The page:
ladybird beetle. Many species have an enormous
appetite for aphids--one of our most common plant
pests. Others prefer scale insects and mites and are
very effective in reducing infestations.
Principals of Organic Horticulture
Beneficial Insects
Ladybug larvae are equally relentless predators.
Their colorful, but ferocious appearance often
causes unknowing gardeners to assume that they
must be harmful. Nothing could be further from the
truth.
Principals of Organic Horticulture
Beneficial Insects
The Praying Mantis is another widely-recognized
insect predator. Nymphs and adults alike lie in wait
for an unlucky insect which strays too close, then
strike out to grab it with their modified front legs.
Principals of Organic Horticulture
Beneficial Insects
Ambush bugs use the same lie-in-wait tactic. Notice
that their front legs are also enlarged and modified.
The bright yellow colors of this species camouflage
them in their favorite hideout--goldenrod flower.
Principals of Organic Horticulture
Beneficial Insects
The Lacewing Larvae are miniature monsters when
viewed at close range. They are deadly enemies of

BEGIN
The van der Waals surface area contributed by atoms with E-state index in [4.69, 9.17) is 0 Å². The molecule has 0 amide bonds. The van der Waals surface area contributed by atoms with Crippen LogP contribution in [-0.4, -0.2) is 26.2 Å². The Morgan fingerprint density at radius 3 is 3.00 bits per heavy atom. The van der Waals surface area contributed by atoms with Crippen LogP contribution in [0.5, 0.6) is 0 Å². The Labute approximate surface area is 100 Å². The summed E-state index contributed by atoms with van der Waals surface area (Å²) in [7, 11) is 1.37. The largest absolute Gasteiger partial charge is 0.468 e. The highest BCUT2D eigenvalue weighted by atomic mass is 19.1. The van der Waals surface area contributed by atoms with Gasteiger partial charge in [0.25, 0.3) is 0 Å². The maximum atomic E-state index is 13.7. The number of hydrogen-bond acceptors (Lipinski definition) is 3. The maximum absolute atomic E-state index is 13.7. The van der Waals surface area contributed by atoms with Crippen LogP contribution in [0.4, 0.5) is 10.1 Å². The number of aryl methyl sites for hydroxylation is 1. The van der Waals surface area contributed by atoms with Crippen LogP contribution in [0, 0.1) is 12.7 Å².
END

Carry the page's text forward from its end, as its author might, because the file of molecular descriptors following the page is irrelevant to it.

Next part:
small caterpillars, aphids, and other soft-bodied
insects.
Principals of Organic Horticulture
Beneficial Insects
The lowly Ground and Rove beetles, so common
under logs and debris, is another friend of man. Both
larvae and adults are predaceous and feed on a
wide variety of insects.
Principals of Organic Horticulture
Beneficial Insects
Less common, but still important, Robber flies are
deadly enemies of grasshoppers, wasps, and other
flies which they capture on the wing. Some of their
prey are as large or larger than they are.
Principals of Organic Horticulture
Beneficial Insects
Tachinid flies are parasites of other insects. This fly
has laid its small white eggs just above the legs of
the caterpillar in front of it. Upon hatching, the fly
maggots will burrow through their hosts skin and